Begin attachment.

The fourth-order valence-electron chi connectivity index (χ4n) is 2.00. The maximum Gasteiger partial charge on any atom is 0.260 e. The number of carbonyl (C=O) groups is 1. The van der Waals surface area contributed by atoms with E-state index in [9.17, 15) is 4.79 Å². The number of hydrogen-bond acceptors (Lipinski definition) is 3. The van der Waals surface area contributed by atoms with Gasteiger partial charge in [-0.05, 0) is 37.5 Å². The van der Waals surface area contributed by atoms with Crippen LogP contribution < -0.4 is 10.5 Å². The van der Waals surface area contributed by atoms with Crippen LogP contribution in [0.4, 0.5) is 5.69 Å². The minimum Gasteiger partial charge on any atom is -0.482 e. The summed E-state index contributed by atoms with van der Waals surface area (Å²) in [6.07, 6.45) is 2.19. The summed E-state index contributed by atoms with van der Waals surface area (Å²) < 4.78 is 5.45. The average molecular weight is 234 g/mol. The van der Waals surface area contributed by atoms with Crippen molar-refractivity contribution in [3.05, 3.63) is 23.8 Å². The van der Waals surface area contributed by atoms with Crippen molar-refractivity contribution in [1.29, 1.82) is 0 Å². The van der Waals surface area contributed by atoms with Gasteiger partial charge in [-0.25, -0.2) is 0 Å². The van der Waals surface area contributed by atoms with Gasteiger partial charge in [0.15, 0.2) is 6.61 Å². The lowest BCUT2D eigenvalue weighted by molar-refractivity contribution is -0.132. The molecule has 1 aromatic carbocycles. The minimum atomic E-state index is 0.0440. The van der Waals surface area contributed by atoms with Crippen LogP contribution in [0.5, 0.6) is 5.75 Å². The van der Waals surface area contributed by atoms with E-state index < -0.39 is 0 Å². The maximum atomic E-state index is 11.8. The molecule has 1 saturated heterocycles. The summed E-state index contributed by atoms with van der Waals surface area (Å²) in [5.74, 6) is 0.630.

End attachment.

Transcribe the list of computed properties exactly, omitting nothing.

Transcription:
The fourth-order valence-electron chi connectivity index (χ4n) is 2.00. The maximum Gasteiger partial charge on any atom is 0.260 e. The number of carbonyl (C=O) groups is 1. The van der Waals surface area contributed by atoms with E-state index in [9.17, 15) is 4.79 Å². The number of hydrogen-bond acceptors (Lipinski definition) is 3. The van der Waals surface area contributed by atoms with Gasteiger partial charge in [-0.05, 0) is 37.5 Å². The van der Waals surface area contributed by atoms with Crippen LogP contribution < -0.4 is 10.5 Å². The van der Waals surface area contributed by atoms with Crippen LogP contribution in [0.4, 0.5) is 5.69 Å². The minimum Gasteiger partial charge on any atom is -0.482 e. The summed E-state index contributed by atoms with van der Waals surface area (Å²) in [6.07, 6.45) is 2.19. The summed E-state index contributed by atoms with van der Waals surface area (Å²) < 4.78 is 5.45. The average molecular weight is 234 g/mol. The van der Waals surface area contributed by atoms with Crippen molar-refractivity contribution in [3.05, 3.63) is 23.8 Å². The van der Waals surface area contributed by atoms with Crippen molar-refractivity contribution in [1.29, 1.82) is 0 Å². The van der Waals surface area contributed by atoms with Gasteiger partial charge in [-0.25, -0.2) is 0 Å². The van der Waals surface area contributed by atoms with Gasteiger partial charge in [0.15, 0.2) is 6.61 Å². The lowest BCUT2D eigenvalue weighted by molar-refractivity contribution is -0.132. The molecule has 1 aromatic carbocycles. The minimum atomic E-state index is 0.0440. The van der Waals surface area contributed by atoms with Crippen LogP contribution in [0.5, 0.6) is 5.75 Å². The van der Waals surface area contributed by atoms with E-state index < -0.39 is 0 Å². The maximum atomic E-state index is 11.8. The molecule has 1 saturated heterocycles. The summed E-state index contributed by atoms with van der Waals surface area (Å²) in [5.74, 6) is 0.630.